نتیجه گیری انگلیسی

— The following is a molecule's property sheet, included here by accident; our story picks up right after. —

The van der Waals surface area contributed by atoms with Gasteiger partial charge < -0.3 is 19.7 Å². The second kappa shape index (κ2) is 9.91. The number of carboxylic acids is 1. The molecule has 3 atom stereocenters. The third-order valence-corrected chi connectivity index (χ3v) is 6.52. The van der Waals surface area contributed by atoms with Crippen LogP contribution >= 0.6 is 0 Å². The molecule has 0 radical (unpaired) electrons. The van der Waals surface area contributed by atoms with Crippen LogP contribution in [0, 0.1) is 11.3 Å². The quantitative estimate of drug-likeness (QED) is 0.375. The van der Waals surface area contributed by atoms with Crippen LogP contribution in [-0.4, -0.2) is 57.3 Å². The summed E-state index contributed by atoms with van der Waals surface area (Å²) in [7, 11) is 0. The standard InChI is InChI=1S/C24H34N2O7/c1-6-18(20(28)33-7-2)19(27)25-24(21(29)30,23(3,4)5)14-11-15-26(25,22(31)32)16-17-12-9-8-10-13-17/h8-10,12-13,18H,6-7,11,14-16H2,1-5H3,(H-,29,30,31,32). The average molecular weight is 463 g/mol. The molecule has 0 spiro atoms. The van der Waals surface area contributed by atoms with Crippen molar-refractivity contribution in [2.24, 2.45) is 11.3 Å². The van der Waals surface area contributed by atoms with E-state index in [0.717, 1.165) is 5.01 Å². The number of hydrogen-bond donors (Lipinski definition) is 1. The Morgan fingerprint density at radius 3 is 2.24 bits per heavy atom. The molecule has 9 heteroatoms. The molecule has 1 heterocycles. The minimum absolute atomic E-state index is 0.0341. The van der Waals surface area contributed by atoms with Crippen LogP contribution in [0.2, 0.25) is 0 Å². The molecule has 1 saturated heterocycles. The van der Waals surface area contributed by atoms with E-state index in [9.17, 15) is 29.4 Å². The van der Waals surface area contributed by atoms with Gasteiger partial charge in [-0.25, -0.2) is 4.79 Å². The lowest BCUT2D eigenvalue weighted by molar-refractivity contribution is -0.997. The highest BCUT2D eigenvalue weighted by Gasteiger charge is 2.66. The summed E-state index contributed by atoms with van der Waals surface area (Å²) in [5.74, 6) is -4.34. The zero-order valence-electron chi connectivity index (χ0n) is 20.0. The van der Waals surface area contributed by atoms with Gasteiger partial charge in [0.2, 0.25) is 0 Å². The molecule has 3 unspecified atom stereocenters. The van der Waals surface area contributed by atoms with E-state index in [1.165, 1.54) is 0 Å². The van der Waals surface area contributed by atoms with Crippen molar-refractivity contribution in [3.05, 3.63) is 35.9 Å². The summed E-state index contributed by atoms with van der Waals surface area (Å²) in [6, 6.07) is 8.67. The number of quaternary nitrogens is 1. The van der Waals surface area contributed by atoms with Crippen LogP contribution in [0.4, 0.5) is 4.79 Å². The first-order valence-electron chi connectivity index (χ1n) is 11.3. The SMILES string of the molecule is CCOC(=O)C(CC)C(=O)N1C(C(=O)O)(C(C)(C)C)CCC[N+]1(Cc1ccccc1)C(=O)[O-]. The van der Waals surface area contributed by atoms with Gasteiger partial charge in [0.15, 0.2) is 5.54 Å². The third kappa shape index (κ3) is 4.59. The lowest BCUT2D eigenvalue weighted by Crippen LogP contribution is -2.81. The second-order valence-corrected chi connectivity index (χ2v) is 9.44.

There is a considerable diversity in recent proposals to address the relevance gap (e.g. Clegg and Ross-Smith, 2003 and Czarniawska, 2003), ranging from better communication (socialisation, translation) of extant literature (Davies, 2006 and Kelemen and Bansal, 2002) to modest attempts at enhancing ‘managerial implications’ sections of scholarly articles, to calls for better cooperation between scholars and practitioners, to radical manifestos for the redesign of academia (e.g., Ghoshal, 2005, Gosling and Mintzberg, 2004, Mintzberg, 2004, Pfeffer, 2005, Romme, 2003a, Romme, 2003b and Rynes et al., 2007). We adhere to many of these proposals and suggest some more, namely a stance rooted in pragmatism, and many creative variants of rapprochements between academia and practice, with the clear purpose of interference, co-design and co-construction. With Romme, 2003a, Romme, 2003b and van Aken, 2005 we purport that organisation science might be advised to include design-driven research as one of the primary modes of engaging in research and developing theory that is meaningful to professional practice. Design is: “…characterised by its emphasis on solution finding, guided by broader purposes and ideal target systems” (Romme, 2003a and Romme, 2003b). The process of evolution in the natural world can be seen as driven by response to surprise, rather than a gradual evolution of “a phenotype and genotype in an ever closer approximation to an optimum in the fitness function” (Dorst & Cross, 2001, p. 14). While many academics may still frown upon the practice of action-related research and upon the development of design methodologies, this is regrettable and leaves the field open to gurus, consultants and professional bodies. There is still much reluctance to working with fortuitousness and/or to committing the simplifications of theory that are needed to achieve practicable results. Yet, once implemented, many such approaches acquire the status of an organisational phenomenon that is a valid subject of scientific inquiry. We postulate that this kind of a distance is unnecessary: not only does it deprive organisation and management science of many learning opportunities, it also overlooks the fact that there is a scientific way of doing design. Ackoff (1971) and Churchman (1968), close friends and collaborators schooled in pragmatism, decided that it was not possible to live lives of philosophers without getting involved with what they then called “operational problems” (see also Sachs, 2003). They became important pioneers of operations research (Ackoff, 1962), only to abandon it when in their view it became too much driven by tools and algorithms rather than by problems of practice (Ackoff, 1979). They also perceived the need to use broad interdisciplinary frameworks to deal with the increasing complexity (“messiness”, see Ackoff, 1981) of practical situations, founding a new academic stream that they referred to as the systems approach (Ackoff, 1971 and Churchman, 1968), resembling in many ways the arguments advanced today by proponents of “engaged scholarship” (Van de Ven, 2007 and Van de Ven and Johnson, 2006) and organisational coevolutionists (Brown and Eisenhardt, 1997, Dove, 1993, Eisenhardt and Gahmic, 2000, Helfat and Raubitschek, 2000, Lewin and Volberda, 1999, McKelvey, 1997, Van Den Bosch et al., 1999 and Volberda and Lewin, 2003). While they studied with interest the scholarly work of proponents of the better-known general systems theory (von Bertalanffy, 1968) and of cybernetics (Ashby, 1956, Beer, 1966 and Rosenblueth et al., 1943), which sought the development of a ‘unified science’, they demarked themselves through emphasis on action research, and design, as a purposeful act aimed at controlling the future. Greater collaboration between research and praxis can bring about better understandings of respective working practices, better and more creative solutions and better theoretical integration. We purport that such theoretical integration between academics and practitioners can be more easily achieved in a design sciences paradigm. Explanatory science is concerned to explain extant phenomena, while design science aims to provide solutions to extant or future problems (Davies, 2006). In a design-driven context, rather than through an abstract approach, both problems and solutions, and even utopias, can be co-designed, because such a context permits confrontation within one same paradigm between hitherto separate worlds and thus provokes both practical and creative approaches. Such ad hoc integration may not often be a basis for a ‘generalisation’, that is for something applicable in future design work. Work on practical problems sharpens the focus, imposes limitations on time and other resources and therefore encourages taking shortcuts that might be frowned upon by a more canonical scientific approach. On the other hand, it allows for chance, surprise and desire to be considered. In this vein, we propose a theoretical framework (Figure 1), in which the (iterative) research process is based on design and artefact, rather than on model and phenomenon, permitting to deploy the generative, projective nature of design-driven action research, allowing participants to (co-)project their thoughts, and desires, as constructive techniques, providing design elements for users to play with. We suggest to use the term ‘pragmatic adequacy’ rather than ‘ontological adequacy’ to reflect the pragmatic intent of implementation. Our contributions are synthesised in Table 2.